Coffee. Burgers. Buds. Exploring franchising in the weed biz


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Written by Emilie Rusch, The Denver Post

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Turn-key dispensary franchises may still be a ways off, but some ancillary cannabis businesses aren’t waiting for federal legalization to dip their toes into all that franchising can offer.

The legal cannabis industry is becoming big business, after all, projected to hit $20.6 billion in revenue nationwide by 2020 pending voter approval next month of adult-use legalization in five states and medical marijuana in two.

“Whether it’s frozen yogurt or senior care, the more opportunity that presents itself in any given industry the more franchising becomes involved,” said Tom Portesy, CEO of MFV Expositions, producer of Franchise Expo West, which continues through Saturday in Denver. “They seize a void and they come up with a great business model in an industry that’s growing. That’s where you find most of your success in franchised concepts.”

“Cannabis may very well take that to a whole other realm, depending on how many states, from medical as well as recreational,” he said. “The need of products and services to support the cannabis industry will become tremendous.”

Take, for example, Sun Valley Certification Clinic, an Arizona-based medical marijuana card clinic that is one of more than 200 exhibitors at the Denver franchising convention.

Husband-and-wife owners Andrea and Dustin Klein opened their first clinic in Phoenix in 2013 after they moved to Arizona from Colorado and Dustin had a “terrible” experience getting his new medical marijuana card.

“I got ripped off. It was seedy, five minutes, weird. I had an appointment for 10 a.m. I didn’t get out of there til 1 p.m.,” said Klein, a medical card holder since 2005 who has psoriatic arthritis. “I came home and we literally didn’t stop talking about it until we built our Sun Valley.”

Modeled after the high-end plastic surgery centers that Andrea Klein managed for years, Sun Valley now has three company-owned locations in Arizona and just opened its first out-of-state clinic in Las Vegas.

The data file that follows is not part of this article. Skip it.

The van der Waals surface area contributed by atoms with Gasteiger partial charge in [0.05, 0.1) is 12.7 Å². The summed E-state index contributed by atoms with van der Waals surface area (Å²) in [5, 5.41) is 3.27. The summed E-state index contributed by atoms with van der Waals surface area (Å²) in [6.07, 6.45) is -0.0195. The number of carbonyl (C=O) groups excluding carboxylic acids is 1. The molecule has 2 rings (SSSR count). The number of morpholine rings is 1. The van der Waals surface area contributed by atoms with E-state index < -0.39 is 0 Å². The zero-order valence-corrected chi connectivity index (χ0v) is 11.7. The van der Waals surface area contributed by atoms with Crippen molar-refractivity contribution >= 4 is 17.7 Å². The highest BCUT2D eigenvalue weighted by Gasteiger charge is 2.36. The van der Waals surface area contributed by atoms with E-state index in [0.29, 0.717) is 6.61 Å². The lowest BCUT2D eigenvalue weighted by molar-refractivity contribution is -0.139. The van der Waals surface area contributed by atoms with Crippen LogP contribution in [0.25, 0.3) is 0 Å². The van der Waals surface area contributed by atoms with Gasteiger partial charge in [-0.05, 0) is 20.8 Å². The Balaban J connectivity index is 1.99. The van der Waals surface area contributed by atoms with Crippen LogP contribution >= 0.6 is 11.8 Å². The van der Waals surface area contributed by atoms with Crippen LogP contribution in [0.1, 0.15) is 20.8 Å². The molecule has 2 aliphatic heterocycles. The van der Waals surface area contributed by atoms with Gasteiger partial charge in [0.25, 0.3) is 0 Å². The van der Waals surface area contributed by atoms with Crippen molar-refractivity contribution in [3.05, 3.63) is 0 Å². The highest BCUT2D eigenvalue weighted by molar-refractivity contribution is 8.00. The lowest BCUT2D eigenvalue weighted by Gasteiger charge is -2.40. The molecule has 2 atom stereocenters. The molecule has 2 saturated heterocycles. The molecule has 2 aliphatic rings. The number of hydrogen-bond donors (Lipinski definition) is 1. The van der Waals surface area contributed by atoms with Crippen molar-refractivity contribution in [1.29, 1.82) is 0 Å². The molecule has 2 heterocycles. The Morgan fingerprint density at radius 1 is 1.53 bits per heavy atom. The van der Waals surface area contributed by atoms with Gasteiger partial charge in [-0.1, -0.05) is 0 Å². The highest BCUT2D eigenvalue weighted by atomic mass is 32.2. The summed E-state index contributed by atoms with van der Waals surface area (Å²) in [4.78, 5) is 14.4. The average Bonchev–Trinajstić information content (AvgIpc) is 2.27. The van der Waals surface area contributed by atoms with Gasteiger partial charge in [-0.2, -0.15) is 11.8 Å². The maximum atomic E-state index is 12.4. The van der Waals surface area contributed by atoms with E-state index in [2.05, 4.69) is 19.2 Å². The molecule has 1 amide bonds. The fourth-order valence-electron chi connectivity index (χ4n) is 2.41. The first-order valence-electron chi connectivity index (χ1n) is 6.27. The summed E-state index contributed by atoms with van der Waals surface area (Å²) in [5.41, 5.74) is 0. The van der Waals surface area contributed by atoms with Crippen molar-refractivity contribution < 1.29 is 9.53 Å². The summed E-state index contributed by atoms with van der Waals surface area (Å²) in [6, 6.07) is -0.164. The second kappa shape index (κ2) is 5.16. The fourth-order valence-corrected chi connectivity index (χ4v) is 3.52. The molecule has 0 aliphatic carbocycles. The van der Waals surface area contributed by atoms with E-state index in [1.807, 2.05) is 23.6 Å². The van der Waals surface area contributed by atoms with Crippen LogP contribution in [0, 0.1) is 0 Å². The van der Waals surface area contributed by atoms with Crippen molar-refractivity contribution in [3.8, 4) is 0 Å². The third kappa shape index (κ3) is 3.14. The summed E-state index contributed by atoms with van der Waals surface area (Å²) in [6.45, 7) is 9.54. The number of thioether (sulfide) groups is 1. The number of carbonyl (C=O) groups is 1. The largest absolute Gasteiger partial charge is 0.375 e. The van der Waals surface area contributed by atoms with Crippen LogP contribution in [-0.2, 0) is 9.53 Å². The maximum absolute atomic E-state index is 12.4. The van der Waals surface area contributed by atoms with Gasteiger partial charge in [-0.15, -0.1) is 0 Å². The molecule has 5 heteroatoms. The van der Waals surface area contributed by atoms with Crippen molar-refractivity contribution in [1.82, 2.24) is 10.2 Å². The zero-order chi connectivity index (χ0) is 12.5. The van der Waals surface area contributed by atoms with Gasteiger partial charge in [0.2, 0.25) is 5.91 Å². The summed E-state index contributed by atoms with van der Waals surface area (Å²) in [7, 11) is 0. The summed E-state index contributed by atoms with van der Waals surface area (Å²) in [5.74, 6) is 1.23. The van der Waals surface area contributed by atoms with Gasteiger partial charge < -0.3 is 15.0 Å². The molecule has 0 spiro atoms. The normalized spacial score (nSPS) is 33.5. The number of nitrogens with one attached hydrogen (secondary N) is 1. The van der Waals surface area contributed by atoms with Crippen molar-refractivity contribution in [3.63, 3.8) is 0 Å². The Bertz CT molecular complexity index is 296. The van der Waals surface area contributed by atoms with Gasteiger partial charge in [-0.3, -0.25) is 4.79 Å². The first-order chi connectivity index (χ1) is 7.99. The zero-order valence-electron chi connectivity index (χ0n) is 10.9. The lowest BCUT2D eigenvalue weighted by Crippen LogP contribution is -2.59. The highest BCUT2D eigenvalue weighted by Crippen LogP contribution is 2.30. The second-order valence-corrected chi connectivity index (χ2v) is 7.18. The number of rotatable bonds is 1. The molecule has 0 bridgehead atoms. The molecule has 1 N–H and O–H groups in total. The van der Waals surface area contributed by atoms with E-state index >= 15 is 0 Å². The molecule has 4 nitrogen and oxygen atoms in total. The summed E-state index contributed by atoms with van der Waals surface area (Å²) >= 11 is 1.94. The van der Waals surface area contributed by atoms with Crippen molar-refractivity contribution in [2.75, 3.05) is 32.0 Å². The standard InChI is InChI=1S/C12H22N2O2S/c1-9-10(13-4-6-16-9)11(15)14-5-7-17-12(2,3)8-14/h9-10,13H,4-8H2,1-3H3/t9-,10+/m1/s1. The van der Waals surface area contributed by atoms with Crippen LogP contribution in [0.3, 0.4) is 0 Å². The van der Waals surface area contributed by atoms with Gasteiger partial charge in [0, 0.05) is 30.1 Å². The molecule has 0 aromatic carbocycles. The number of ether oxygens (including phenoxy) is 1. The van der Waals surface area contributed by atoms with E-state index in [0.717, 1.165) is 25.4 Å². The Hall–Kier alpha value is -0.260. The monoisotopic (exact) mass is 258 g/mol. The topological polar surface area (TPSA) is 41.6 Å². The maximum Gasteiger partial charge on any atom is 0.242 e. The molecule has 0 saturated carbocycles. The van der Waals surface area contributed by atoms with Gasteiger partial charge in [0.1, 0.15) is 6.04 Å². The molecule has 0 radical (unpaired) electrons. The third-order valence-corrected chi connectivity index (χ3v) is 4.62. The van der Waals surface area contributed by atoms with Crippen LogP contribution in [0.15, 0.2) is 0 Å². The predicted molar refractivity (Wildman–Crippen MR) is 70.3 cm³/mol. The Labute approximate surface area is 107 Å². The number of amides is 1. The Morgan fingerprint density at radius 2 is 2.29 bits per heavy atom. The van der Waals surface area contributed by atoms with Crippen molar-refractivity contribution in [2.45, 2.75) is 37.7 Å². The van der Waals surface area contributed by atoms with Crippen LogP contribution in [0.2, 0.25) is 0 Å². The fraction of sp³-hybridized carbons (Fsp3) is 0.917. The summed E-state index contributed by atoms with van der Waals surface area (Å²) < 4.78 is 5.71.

“Besides it being green, our office looks very much like an upscale plastic surgery office,” Andrea Klein said. “It’s about making patients feel comfortable and not that they’re in some type of seedy, back alley office.”

At Sun Valley’s clinics, particular focus is put toward creating a professional environment where appointment times are adhered to, physicians “don’t get paid more to do more,” and the necessary paperwork is completed in a timely manner, Dustin Klein said. The owners also have no connection to dispensaries.

“Now that states are going rec, people are done with the little doctor in a box, that it is a joke,” Dustin Klein said. “The people who are going to continue to get a card want to take it seriously.”

Their first targets for franchising include Colorado and New Mexico, as well as additional locations in Nevada and Arizona.

“I really see Sun Valley being everywhere, in every state and every country,” Dustin Klein said. “When people think of medical marijuana, I want them to think of Sun Valley.”

Given the complexity and variation of state regulations for direct cannabis businesses such as dispensaries and grow operations, ancillary businesses like clinics may be the more natural outlet for franchises in the near term, said Taylor West, deputy director of the National Cannabis Industry Association.

“That kind of operation is much more feasible in what we would call the ancillary part of the industry, the people who aren’t directly handling the plant,” West said. “Those folks don’t have the same regulatory hurdles.They don’t have to have all the same licenses or approvals from the state.”

When it comes to expansion, the industry has seen growth in brands with multiple company-owned locations in the same state, she said. Infused product makers have also licensed their formulations and brands to manufacturers in other states.

“You’re almost certain to see at some point companies standardizing the way they have outlets in multiple states,” West said. “Whether that means a full-on franchise is still a little of an open question.”

Hops & Haze, a vape shop-brewpub hybrid based in Georgia, specifically chose the Denver expo to advertise its franchise opportunities because of the state’s cannabis connection, CEO Jeremy Kwaterskisaid.

“We feel there’s a huge potential, especially come November,” he said.

Born out of a desire to expand their vape shop’s business, Hops & Haze still offers vapor products — vaping on-site is allowed and welcomed —  but also craft beer, fast-casual favorites like pizza and cheeseburgers, arcade games, pool tables and weekly entertainment.

Right now, their locations only allow vaping of the e-cigarette variety, but Kwaterski said they are positioned for future law changes allowing social cannabis consumption in regular businessesor private clubs.

“There’s nothing that can stop it,” Kwaterski said. “The momentum is too strong.”

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